The Woman In Black

Paperback | March 2, 2015

bySusan Hill

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Arthur Kipps did not believe in ghosts.
     Few attend Mrs. Alice Drablow's funeral, and not one blood relative amongst them. There are undertakers with shovels, of course, a local official who would rather be anywhere else, and one Mr. Arthur Kipps, solicitor from London. He is to spend the night in Eel Marsh House, the place where the old recluse died amidst a sinking swamp, a blinding fog and a baleful mystery about which the townsfolk refuse to speak. 
     Young Mr. Kipps expects a boring evening alone sorting out paperwork and searching for Mrs. Drablow's will. But when the high tide pens him in, what he finds -- or rather what finds him -- is something else entirely.

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From the Publisher

Arthur Kipps did not believe in ghosts.      Few attend Mrs. Alice Drablow's funeral, and not one blood relative amongst them. There are undertakers with shovels, of course, a local official who would rather be anywhere else, and one Mr. Arthur Kipps, solicitor from London. He is to spend the night in Eel Marsh House, the place where t...

SUSAN HILL has been a professional writer for over fifty years. Her books have won awards and prizes including the Whitbread, the John Llewellyn Rhys and the Somerset Maugham; and have been shortlisted for the Booker. She was awarded a CBE in the Queen's Diamond Jubilee Honours. Her novels include Strange Meeting, I'm the King of the C...

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Format:PaperbackDimensions:240 pages, 7.4 × 5.08 × 0.61 inPublished:March 2, 2015Publisher:Random House UKLanguage:English

The following ISBNs are associated with this title:

ISBN - 10:0099583348

ISBN - 13:9780099583349

Customer Reviews of The Woman In Black

Reviews

Rated 3 out of 5 by from Boring Book with a Great Ending I didn't enjoy this book, but the ending itself deserved a star added on. Perhaps I'm used to the way horror is done nowadays, but even then I can't really stand it when a character spends a lot time telling me how much something affected them and how horrible it was. The story itself wasn't particularly scary or even creepy and I didn't like the beginning - it felt out of place - but at the end when everything came together, even if the dilemma wasn't solved, I at least felt like I didn't waste my time on the book. I would've preferred it had it been longer and delved into everything deeper, but from my familiarity with classic books I know that it just isn't done that way. It would've been good had there been better foreshadowing throughout - and if the beginning of the story didn't tell us that everything was going to end up mostly okay for the protagonist. I didn't like how names were thrown about - it should've been Esme as someone's something instead of just saying the name without context as the author did. I got confused and wondered who some of these characters were in relation to the protagonist, and I got minor characters confused quickly. The horror aspect wasn't pleasing either, and not in a good horror way. Even if we don't compare it to horror now, and just appreciate it as Gothic, the only part that fit well was the ending - everything else fell flat. More rumours about the house and its inhabitants would've been better, instead of complete silence, and it didn't make sense that the townsfolk would even let Arthur in the house considering the outcome they all knew too well. I am disappointed with this story as I expected more from it, but at least I can look forward to watching the movie and not worrying about it not doing the story justice since it will instead improve on it. Were there less of the protagonist telling me how terrified and devastated he was, and more of actually seeing him suffer, perhaps it would've been different, but otherwise I don't think I'd reread this again for pleasure even if the end made it somewhat worthwhile. #plumreview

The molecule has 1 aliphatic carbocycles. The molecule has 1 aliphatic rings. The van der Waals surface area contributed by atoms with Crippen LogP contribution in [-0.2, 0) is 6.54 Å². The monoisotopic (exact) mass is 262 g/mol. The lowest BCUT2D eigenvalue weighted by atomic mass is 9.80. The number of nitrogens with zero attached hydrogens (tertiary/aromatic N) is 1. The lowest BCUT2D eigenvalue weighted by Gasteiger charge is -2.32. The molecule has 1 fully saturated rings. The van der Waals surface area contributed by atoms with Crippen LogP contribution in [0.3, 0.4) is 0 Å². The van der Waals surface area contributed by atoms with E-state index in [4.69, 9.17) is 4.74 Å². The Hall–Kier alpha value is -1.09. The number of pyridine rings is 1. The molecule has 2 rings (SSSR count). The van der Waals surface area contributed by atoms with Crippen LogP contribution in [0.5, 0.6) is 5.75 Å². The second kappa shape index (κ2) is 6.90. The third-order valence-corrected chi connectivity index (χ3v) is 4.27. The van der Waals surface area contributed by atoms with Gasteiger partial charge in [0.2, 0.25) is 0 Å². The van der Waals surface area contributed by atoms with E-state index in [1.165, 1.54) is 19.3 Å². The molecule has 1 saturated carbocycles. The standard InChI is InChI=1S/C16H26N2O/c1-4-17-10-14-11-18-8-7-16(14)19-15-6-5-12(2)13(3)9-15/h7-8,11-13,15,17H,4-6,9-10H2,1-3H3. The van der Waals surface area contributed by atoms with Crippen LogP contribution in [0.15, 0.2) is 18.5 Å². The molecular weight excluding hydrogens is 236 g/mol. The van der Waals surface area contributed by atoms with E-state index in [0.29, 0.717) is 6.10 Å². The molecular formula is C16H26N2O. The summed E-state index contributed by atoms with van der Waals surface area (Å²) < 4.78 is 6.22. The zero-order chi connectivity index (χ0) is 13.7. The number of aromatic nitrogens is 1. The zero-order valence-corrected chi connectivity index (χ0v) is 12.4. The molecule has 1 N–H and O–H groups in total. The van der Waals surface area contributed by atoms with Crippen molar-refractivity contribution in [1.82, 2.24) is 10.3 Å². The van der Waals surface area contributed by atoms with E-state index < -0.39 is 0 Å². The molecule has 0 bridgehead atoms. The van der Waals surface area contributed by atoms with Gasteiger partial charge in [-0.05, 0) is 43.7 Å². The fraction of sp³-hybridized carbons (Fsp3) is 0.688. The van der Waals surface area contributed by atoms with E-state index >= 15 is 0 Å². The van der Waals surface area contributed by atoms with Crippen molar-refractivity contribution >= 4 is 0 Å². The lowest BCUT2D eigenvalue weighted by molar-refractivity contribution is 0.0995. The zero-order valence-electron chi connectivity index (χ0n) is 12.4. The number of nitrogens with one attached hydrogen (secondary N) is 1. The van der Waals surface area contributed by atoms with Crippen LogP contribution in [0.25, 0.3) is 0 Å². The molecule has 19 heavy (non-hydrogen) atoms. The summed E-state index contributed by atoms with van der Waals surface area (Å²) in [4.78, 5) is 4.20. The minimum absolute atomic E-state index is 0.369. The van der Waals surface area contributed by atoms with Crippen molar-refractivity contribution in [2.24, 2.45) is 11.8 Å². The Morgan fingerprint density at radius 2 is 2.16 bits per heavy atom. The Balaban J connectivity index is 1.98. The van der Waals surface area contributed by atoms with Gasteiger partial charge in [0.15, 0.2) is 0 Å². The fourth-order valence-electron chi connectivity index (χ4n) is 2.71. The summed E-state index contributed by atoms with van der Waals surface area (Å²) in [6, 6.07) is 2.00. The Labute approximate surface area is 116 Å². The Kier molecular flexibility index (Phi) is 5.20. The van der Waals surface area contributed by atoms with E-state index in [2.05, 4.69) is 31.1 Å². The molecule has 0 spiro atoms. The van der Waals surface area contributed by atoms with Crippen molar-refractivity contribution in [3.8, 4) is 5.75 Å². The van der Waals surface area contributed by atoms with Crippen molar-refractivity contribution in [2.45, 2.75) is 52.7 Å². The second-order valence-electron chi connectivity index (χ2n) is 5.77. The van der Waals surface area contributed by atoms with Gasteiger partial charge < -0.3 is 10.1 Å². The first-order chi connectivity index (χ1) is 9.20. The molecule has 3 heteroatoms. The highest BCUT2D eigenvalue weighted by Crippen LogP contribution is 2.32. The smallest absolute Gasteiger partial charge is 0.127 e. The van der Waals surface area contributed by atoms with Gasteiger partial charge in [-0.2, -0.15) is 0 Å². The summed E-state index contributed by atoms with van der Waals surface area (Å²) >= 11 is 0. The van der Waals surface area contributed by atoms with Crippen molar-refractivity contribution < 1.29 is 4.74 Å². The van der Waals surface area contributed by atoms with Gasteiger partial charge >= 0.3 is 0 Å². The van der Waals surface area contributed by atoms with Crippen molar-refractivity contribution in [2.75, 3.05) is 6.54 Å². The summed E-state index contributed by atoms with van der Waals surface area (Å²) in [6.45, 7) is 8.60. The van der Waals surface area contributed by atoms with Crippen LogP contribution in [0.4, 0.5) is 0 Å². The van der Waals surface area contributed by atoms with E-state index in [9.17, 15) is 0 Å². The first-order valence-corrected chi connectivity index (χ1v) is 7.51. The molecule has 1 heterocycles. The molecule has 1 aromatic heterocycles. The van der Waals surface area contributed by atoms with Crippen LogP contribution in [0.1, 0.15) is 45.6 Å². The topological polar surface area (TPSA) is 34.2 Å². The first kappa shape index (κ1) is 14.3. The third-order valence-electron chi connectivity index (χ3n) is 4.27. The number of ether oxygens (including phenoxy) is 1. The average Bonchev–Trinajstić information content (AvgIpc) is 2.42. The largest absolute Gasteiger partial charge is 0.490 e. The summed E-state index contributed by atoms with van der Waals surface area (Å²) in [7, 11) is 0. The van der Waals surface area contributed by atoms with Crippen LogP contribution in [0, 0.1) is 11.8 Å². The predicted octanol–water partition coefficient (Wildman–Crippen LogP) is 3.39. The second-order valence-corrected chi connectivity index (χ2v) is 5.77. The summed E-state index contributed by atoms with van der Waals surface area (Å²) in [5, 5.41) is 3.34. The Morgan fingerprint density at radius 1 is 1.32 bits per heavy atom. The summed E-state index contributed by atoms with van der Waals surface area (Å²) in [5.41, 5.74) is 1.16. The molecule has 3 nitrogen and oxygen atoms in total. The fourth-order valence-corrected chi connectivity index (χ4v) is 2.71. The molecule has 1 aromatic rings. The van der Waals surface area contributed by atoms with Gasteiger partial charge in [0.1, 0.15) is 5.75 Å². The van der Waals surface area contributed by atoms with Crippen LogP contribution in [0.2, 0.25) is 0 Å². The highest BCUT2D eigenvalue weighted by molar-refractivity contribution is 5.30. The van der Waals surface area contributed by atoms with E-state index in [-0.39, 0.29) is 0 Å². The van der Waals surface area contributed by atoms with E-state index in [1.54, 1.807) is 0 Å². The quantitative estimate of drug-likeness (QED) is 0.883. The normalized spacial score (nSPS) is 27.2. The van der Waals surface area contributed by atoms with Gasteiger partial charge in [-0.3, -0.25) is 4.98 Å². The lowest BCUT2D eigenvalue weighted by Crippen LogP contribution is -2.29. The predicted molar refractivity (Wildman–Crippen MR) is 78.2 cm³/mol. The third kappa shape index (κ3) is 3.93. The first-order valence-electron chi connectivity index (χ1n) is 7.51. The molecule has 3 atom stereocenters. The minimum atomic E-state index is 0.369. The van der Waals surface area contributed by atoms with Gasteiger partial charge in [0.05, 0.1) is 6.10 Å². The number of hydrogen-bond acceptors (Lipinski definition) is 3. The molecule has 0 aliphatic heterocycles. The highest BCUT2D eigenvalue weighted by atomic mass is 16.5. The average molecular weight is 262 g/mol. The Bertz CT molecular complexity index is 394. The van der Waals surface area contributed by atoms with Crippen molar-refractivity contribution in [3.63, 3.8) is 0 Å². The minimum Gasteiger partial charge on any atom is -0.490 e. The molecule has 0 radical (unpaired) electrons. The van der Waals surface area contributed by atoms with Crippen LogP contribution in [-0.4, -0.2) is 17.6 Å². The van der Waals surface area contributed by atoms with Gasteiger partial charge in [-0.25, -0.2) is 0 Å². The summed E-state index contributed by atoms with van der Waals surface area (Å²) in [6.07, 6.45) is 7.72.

Date published: 2016-11-17
Rated 5 out of 5 by from Understated, Creepy, Gothic Fiction This is a short, little ghost story, perfect for reading on a rainy/snowy night. There isn't a lot of overt terror (which I appreciate), just a skilled, persistent, growing sense of unease and spookiness. The sense of atmosphere Susan Hill creates is palpable, and the description of Eel Marsh House practically had my skin crawling. Not exactly heart-stopping horror, but definitely had me looking over my shoulder at night.
Date published: 2016-11-08

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Editorial Reviews

‘A rattling good yearn, the sort that chills the mind as well as the spine’ -- Guardian

‘She writes with great power… Authentically chilling’ -- Daily Telegraph

‘An excellent ghost story… magnificently eerie… compulsive reading’ -- Evening Standard